Richard Furnstein: Bingo. Childhood memories would guide many of John's most successful and endearing songs, but "Dear Prudence" brings John's childlike view of the world (read: emotionally stunted and extremely stoned) to adult human relationships. And it doesn't get any more adult than a spiritual vacation in India with Mike Love, Mia Farrow's dumpy sister, helicopter rides with the Maharishi, and (presumably) sexual escapades in the jasmine and sandlewood mist. So, while John pleas for Prudence to "Come out and play" seem sweet, keep in mind that the landscape was terrifying (elephants) and John was probably trying to push some blue windowpane on the poor girl. "I'd love to turn you on," he once told the world. "Dear Prudence" seems to be a mission statement to turn on one person at a time. It's hard to deny John this time, this song is surely one of his greatest.

Robert Bunter: I see what you mean, Richard. There are lots of adult complexities here. After all, joyful children don't write brilliant melancholy pop anthems to express themselves, they just run around and smile. We're listening to a grown man, perhaps mourning what is lost by attempting to recapture it. Lennon later admitted that he was almost suicidally depressed during the seemingly happy and mellow Rishikesh retreat. By so beautifully evoking the ecstasy of childhood, John leaves an overwhelming impression of sadness. I think this may be one of the saddest songs the Beatles ever wrote (up there with "You Never Give Me Your Money," "For No One," "While My Guitar Gently Weeps," "A Day In The Life" and "Junk," if we're counting outtakes). I'm eager to start discussing the musical brilliance of this track, but as I listen repeatedly, I keep filling up with tears. I remember my black and gold bicycle, the creek at the corner of Elm Creek and Ewing, a pretty girl who just moved into town, a pocketful of promises. Facebook just showed me photos of her son's third birthday party. How the hell am I supposed to write about bass lines and tom-tom fills? Jesus Christ. I'm crying.

Richard Furnstein: I'm right there with you. The lyric "The clouds will be a daisy chain so let me see you smile again" suggest the clear air and direction of a child's summer morning. John knocks us over the head with that lyric and then the angelic voices of George and Paul lift the trees and poppy from the Easter fields, suspending the season's bliss in a perfectly blue sky. No wonder you are feeling the feminine drops on your face, my dear friend.

I'll say this: the arrangement on this song is perhaps the greatest in the entire Beatles catalog. John holds steady with his delicate appregi, a figure that would haunt later compositions "Look At Me" and "Out The Blue." George is all quicksilver beauty on the lead guitar. And Paul? Well, Paul's bassline is perfect in every way and he delivers my single favorite drum part on any Beatles song. I'm sorry, Ringo. I will always love you, but I'm sure the Heinz and toast felt heavy in your stomach when you heard Paul's prizefighting rope-a-dope from 2:50 to 3:32. That's 42 seconds of complete destruction on Ringo's drum kit! I've played that part back a million times in my life and I'll never understand how he did that. It's one killer roll and then a triumphant pulse past the finish line, into the collapsing leaves of the willow tree in your mind.

John knocks us over the head with that lyric and then the angelic voices of George and Paul lift the trees and poppy from the Easter fields, suspending the season's bliss in a perfectly blue sky.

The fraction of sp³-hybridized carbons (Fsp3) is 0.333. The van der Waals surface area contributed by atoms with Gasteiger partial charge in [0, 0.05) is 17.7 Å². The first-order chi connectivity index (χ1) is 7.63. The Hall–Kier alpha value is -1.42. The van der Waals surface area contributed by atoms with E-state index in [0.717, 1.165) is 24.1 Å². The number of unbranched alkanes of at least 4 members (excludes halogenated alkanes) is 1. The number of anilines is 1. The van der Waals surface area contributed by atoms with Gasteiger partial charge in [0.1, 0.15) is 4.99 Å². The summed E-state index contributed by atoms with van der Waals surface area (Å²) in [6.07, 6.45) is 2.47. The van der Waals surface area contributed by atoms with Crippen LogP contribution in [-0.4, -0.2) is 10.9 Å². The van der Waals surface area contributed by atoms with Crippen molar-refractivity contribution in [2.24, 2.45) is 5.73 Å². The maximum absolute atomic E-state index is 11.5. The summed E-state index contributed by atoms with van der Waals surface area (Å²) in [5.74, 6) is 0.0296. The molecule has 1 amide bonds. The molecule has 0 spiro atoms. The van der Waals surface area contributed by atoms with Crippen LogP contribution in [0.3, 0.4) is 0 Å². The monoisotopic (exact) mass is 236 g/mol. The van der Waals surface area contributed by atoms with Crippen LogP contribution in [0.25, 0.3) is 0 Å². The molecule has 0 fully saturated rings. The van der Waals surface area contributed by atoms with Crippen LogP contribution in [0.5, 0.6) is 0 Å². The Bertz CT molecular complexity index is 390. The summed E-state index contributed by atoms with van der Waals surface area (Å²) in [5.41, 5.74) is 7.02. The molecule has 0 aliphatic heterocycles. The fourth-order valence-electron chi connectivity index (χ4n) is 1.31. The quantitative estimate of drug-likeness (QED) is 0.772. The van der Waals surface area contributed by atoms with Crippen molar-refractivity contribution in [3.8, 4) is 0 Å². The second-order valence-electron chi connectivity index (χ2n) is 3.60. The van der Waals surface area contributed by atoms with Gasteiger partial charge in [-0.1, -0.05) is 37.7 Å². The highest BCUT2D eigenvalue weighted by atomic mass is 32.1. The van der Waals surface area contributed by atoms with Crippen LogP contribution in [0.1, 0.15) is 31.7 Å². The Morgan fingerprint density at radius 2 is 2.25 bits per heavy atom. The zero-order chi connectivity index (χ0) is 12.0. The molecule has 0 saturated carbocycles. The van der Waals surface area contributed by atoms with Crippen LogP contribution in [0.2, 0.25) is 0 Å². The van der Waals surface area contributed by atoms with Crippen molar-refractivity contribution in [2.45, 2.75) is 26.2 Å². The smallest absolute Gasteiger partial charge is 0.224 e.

Robert Bunter: Ha! That really hits home. I'm just going to toss out a few insights here and hopefully curb my impulse to rhapsodize about this amazing song for hours on end. Okay: that fingerpicking pattern was taught to John in India by Donovan. Here's how that little episode went down:

Donovan is lightly tickling a clumsy melody by the banks of the Ganges. "Wot's that, then, Don?" "Well, Johnny, they call it 'fingerpicking.' You just take yer plectrum and throw it away! The fingers do the work. Put your thumb here, then do a little diddle-de-de with your other two phalanges, ey wot? There, that's the trick, isn't it? Now you've got the hang. Isn't this a beautiful day?" And then John was like, "Thanks, Donovan. You'll have to excuse me, I'm going to go write "Julia" and "Dear Prudence" and "Look At Me." It's a shame about your lack of talent; so utterly inferior. What's that tune you were working on? The one about pooping in space?" And then Paul was like, "Fingerpicking, huh? Listen to this!" and he plays "Blackbird." The score? Beatles infinity, Donovan zero. Sorry. I guess you should have kept the secret of fingerpicking to yourself, you scurvy Scottish freak.

Okay, a few more quick things: the background vocals don't even sound like the Beatles. Listen to those "round round rounds" and "ahhhhhs" on the bridge. It's creepy, they sound like weird old men. Next: this song has the best slow burn of any Beatles track, and that includes "Hey Jude." It starts out like delicate sun-pillows but in the space of three and a half minutes it transforms into a total headbanger, then gently touches down right where it started, just like "Back In The USSR" before it. Finally, I'd just like to add that I'm plagued by doubts and terrified of the future.

Richard Furnstein: We'll get through this together, pal. I just wanted to add that this may be the best production on any Beatles song. Sure, George Martin treated the mustache and epaulettes era with more care and gadgetry, but I really love the full and direct approach on "Prudence." The White Album was intended to be rough and ready, but "Dear Prudence" seems like a different type of beast. The song's beautiful production matches the sunlit and freckled faces that pepper its lyric. I'm not sure if The White Album ever quite matches this perfect combination of song, performance, and recording. And, you know what? That's alright with me.

Robert Bunter: [silence]